3.2.2. Rapid-onset and idiopathic (B1) area

This form of diabetes corresponds to idiopathic T1D except for fulminant T1D and has no known etiology. Imagawa et al. called the B1 type of diabetes the nonautoimmune nonfulminant (chronic) T1D in contrast to the B0 and A1 types of diabetes (Imagawa et al., 2000a, 2000b).

3.3. Slow-onset diabetes (Clinical stages 2 and 3)

Although slow-onset T1D is known as LADA throughout the world, it is referred to as slowly progressice T1D in Japan (Kobayashi et al., 1993). However, there are some differences between LADA and slowly progressive T1D (Table 2): LADA patients are typically adults at diagnosis (usually aged >30 years), do not require insulin at least during the first 6 months after diagnosis, and are not necessarily insulin deficient (Stenström et al., 2005, Tuomi et al., 1999). Patients with slowly progressive T1D, who usually are insulin deficient, have variable age at disease onset, and insulin treatment is typically initiated >12 months after diagnosis (Kobayashi et al., 1993).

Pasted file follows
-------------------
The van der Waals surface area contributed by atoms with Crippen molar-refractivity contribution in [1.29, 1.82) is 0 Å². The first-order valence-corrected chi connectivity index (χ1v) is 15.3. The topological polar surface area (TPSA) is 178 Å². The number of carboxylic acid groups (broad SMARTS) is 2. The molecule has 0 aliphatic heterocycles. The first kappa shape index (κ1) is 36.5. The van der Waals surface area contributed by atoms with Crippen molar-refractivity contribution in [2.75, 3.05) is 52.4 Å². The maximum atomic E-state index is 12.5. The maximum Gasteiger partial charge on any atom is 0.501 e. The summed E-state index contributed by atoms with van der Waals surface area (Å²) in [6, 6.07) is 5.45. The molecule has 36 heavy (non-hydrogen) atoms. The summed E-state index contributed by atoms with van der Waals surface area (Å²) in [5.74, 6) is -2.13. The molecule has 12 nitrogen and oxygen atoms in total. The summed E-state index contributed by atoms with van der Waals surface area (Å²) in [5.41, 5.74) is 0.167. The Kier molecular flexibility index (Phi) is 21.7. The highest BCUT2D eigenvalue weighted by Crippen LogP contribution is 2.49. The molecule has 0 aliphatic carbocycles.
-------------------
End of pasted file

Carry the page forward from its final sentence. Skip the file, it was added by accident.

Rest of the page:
LADA Slowly progressive T1D Slow-onset T1D
Islet autoantibodies Positive Positive Positive
Age of diabetes onset Usually "/30 years Any age Any age
Duration not requiring insulin after diagnosis "/6 months "/12 months "/6 months
Insulin deficiency Not necessarily deficient Usually deficient Not necessarily deficient

Table 2.

Clinical characteristics of LADA, slowly progressive T1D, and slow-onset T1D. LADA, latent autoimmune diabetes in adults; T1D, Type 1 diabetes.

3.3.1. Slow-onset, insulin-deficient and autoimmune (A2) area